The charges against Mr. Manafort and his longtime associate Rick Gatesrepresent a significant escalation in a special counsel investigation that has cast a shadow over Mr. Trump’s first year in office.

Separately, one of the early foreign policy advisers to Mr. Trump’s presidential campaign, George Papadopoulos, pleaded guilty to lying to the F.B.I. about a contact with a Russian professor with ties to Kremlin officials, prosecutors said on Monday.

The special counsel, Robert S. Mueller III, was assigned in May to investigate whether anyone close to Mr. Trump participated in a Russian government effort to influence last year’s presidential election. Monday’s indictments indicate that Mr. Mueller has taken an expansive view of his mandate.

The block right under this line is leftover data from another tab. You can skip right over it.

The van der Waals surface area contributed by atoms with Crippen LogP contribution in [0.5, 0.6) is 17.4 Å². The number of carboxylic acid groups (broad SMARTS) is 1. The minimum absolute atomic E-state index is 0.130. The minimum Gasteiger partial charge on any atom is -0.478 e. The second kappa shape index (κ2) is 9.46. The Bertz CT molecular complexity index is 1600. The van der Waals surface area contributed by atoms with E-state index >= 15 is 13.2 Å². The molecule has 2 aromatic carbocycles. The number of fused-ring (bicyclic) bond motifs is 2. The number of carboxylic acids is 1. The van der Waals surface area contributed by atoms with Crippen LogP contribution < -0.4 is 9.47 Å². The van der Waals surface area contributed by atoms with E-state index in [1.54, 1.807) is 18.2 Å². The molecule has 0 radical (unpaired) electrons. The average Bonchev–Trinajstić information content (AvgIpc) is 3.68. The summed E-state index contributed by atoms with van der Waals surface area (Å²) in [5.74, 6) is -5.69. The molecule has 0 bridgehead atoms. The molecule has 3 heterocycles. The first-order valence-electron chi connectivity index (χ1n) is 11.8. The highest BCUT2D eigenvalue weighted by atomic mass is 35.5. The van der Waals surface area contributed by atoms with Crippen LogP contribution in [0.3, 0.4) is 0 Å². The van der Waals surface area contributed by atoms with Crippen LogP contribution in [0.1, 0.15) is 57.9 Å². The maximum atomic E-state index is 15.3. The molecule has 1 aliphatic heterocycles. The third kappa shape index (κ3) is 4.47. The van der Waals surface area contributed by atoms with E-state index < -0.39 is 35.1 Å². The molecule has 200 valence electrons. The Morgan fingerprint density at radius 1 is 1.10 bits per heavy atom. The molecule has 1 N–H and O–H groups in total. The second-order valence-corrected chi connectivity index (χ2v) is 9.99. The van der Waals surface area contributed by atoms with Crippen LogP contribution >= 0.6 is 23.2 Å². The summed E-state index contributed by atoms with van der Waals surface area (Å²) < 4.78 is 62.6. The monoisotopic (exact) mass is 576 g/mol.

The indictment of Mr. Manafort and Mr. Gates makes no mention of Mr. Trump or election meddling. Instead, it describes in granular detail Mr. Manafort’s lobbying work in Ukraine and what prosecutors said was a scheme to hide that money from tax collectors and the public. The authorities said Mr. Manafort laundered more than $18 million.

Manafort used his hidden overseas wealth to enjoy a lavish lifestyle in the United States without paying taxes on that income,” the indictment reads.

Mr. Gates is accused of transferring more than $3 million from offshore accounts. The two are also charged with making false statements.

“As part of the scheme, Manafort and Gates repeatedly provided false information to financial bookkeepers, tax accountants and legal counsel, among others,” the indictment read.